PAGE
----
If this industry was in decline, would the bosses be so generous? I suspect not. But another factor has got to be the all-powerful effect of wildcat strikes, which nobody has yet broken. And as long as the clients of these projects – Shell, E.ON, Total and others – continue making big profits, it seems unlikely to change.

More details here. Ask yourself: do unions get as good a deal as this anywhere else right now?

The work is there… and it’ll stay there

Monday 2 February 2009

In my last post but one, I suggested that one reason for the wildcat strikes was that there is work to go round and money to be had – it’s just not being offered to British workers.

I’ve just had a look at the pay claim submitted last October to the National Joint Council for the Engineering Construction Industry, which represents employers and trade unions and which sets nationally binding pay and conditions for engineering and construction workers. This is what it says:

“The current economic climate, widely publicised as the credit crunch, has caused some economic and industry commentators to question whether the robust growth that the UK construction industry has enjoyed in recent years will continue.

“In considering this we should be mindful of a number of objective facts. For example, it is worth noting that whilst the total volume of construction output fell by 0.5% between the first and second quarter of 2008, new infrastructure output grew by 7% over the same period. In addition it is worth noting that the latest Construction Skills Network Report forecasts that the infrastructure sector will experience the largest growth through to 2012, averaging 5.8% each year from 2008 to 2012.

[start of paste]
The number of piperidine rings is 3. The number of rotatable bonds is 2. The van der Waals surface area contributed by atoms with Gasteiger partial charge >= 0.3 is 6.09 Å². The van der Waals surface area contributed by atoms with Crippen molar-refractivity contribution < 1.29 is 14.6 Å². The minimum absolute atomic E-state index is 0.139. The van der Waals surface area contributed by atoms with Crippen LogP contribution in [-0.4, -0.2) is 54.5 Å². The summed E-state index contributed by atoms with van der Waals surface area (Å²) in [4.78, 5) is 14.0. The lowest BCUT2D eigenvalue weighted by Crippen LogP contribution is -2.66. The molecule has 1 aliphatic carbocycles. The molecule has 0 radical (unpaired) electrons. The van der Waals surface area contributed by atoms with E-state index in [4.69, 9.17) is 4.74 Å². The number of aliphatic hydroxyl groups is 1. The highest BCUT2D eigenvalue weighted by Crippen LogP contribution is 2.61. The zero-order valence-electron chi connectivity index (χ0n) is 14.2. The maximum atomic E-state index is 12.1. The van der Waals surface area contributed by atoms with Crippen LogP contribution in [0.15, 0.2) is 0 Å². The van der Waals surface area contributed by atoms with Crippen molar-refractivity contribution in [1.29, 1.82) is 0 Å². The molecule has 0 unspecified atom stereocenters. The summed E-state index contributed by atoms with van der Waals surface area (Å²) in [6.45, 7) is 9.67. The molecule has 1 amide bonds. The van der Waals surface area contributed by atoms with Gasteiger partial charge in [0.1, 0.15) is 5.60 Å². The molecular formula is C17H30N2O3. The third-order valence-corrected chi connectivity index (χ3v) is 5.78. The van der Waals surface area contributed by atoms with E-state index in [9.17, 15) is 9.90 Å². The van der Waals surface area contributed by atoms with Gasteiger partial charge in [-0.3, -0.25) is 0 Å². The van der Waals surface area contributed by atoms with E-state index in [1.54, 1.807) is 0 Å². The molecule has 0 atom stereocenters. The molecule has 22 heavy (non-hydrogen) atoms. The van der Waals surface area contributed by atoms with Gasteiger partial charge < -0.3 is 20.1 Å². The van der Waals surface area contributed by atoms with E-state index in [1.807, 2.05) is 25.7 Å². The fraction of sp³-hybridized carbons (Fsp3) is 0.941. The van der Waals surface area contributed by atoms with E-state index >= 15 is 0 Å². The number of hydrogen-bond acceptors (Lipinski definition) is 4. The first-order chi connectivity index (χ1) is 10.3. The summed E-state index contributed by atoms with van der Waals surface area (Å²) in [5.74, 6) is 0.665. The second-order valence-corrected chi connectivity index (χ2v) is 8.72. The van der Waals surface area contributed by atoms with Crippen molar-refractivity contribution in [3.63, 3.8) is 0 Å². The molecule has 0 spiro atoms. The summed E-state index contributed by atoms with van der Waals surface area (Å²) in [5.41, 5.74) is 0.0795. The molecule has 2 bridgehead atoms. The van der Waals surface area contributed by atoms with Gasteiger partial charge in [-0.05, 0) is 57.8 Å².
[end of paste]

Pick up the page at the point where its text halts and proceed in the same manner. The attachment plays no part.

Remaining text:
“Whilst it is true that no one is currently in a situation to predict the medium term effect that the current economic slowdown will have on the UK construction industry as a whole, there a number of infrastructure projects and policy decisions that will ensure long term growth in the engineering construction sector.

“Even the most casual observer of UK economic and political debate cannot fail to appreciate the increasing importance that the UK energy production industry will have going forward into the future. Progressive Governments will have tough choices to make as they seek to balance targets for reducing carbon emissions with providing a stable foundation for economic growth, whilst at the same time reducing energy price inflation.”